Seattle Seahawks

Seahawks’ “Legion of Boom” wanting, recovering and relieved

Richard Sherman welcomed a baby boy in February, days after playing in the Super Bowl. Sherman is relieved that he avoided the surgery he initially thought he would need on an elbow.
Richard Sherman welcomed a baby boy in February, days after playing in the Super Bowl. Sherman is relieved that he avoided the surgery he initially thought he would need on an elbow. The Associated Press

Here’s another reason teams don’t often reach consecutive Super Bowls, let alone three in a row.

From the Don’t-Forget-About-Me corner of the Seahawks: NFL Network reported Wednesday that thumping strong safety Kam Chancellor wants more money, and to get it, he is considering a holdout from training camp, which begins Friday at team headquarters in Renton.

That’s right. Two days before training camp begins, in the middle of trying one final time to get a tricky, long-awaited contract extension done for franchise quarterback Russell Wilson — and with Michael Bennett complaining about his cash one year into a four-year deal, Bruce Irvin irked that Seattle didn’t pick up his option for next year, and All-Pro linebacker Bobby Wagner also needing an extension that may cost at least $10million per year — the Seahawks have another potential issue.

This one, if the report is accurate, could be with their hugely popular and productive strong safety just as Seattle’s quest for a third consecutive NFC championship begins.

No team has reached three consecutive Super Bowls since the 1990-93 Buffalo Bills led by Hall of Famers Jim Kelly, Bruce Smith and Thurman Thomas. The end of Buffalo’s run was a year before the NFL instituted its first salary cap. That changed forever franchises’ ability to keep core players happy on championship teams for years and years, and spawned the current era of general league parity.

Chancellor has three seasons and $16.45million in base salary remaining on the four-year extension he signed in April 2013. All of his $4.45million salary for this coming season is guaranteed. His base pay of $5.1million for 2016 and $6.8million for 2017 is not guaranteed, and that could be the source for sending up this flare.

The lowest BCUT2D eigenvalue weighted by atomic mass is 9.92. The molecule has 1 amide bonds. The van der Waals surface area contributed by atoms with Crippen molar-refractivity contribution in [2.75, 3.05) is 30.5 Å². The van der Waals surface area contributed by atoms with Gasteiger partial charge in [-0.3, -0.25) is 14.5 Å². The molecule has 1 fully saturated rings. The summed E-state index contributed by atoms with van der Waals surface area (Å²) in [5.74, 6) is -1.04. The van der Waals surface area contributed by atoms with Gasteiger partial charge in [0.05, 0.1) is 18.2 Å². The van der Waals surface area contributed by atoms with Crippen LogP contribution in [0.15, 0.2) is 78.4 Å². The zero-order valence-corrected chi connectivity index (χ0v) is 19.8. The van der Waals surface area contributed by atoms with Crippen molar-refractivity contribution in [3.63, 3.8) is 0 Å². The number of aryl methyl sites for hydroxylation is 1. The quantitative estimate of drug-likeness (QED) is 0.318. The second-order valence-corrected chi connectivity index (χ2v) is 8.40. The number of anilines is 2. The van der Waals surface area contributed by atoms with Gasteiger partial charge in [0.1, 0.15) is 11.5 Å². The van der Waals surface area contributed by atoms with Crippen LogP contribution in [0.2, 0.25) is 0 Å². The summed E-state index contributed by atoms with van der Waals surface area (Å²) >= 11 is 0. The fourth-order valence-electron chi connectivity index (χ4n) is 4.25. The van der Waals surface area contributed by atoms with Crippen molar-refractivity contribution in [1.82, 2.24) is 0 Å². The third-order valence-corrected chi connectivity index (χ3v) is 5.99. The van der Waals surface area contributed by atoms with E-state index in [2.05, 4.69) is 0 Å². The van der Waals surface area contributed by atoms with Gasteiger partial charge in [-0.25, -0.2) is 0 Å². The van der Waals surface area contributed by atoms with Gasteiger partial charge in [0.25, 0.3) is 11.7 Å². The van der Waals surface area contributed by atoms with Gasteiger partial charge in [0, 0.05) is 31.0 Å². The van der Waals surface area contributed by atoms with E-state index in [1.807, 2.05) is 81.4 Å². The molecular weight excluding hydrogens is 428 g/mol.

He turned 27 in April, which, of course, isn’t ancient. But with his hard-hitting style and the myriad injuries he’s had — a hip surgery before last season, bone spurs in his feet for which he contemplated surgery last September, balky ankles and knees, then a medial-collateral ligament injury two days before February’s Super Bowl, for which he avoided surgery this offseason — Chancellor may be seeking Marshawn Lynch-like, additional guaranteed money transferred from later to now, while he can.

Chancellor may be the most respected player inside the Seahawks’ locker room. The team’s 2014 season took off from 6-4 mediocrity to a 12-4 finish, another NFC West title and the conference’s top playoff seed for the second consecutive year after Chancellor uncharacteristically stood in front of the team just before kickoff of a key November home game against Arizona. He gave what teammate K.J. Wright called the best, most fiery and impassioned pregame speech he’d ever heard.

Seahawks general manager John Schneider has made it a team policy to not renegotiate deals that have multiple years remaining. He made something of an exception before last season — by adding more guaranteed money from later to an up-front payment — to get Lynch into training camp a week late.

That crack in the GM’s door is what Chancellor may be seeking to push through.

The Seahawks have about $9.3million remaining under the 2015 salary cap, with Wilson and Wagner still priorities 1 and 2 — and the quarterback the most high-pressure issue over the next two days. That wouldn’t appear to leave more than a couple of nickels left for anyone else.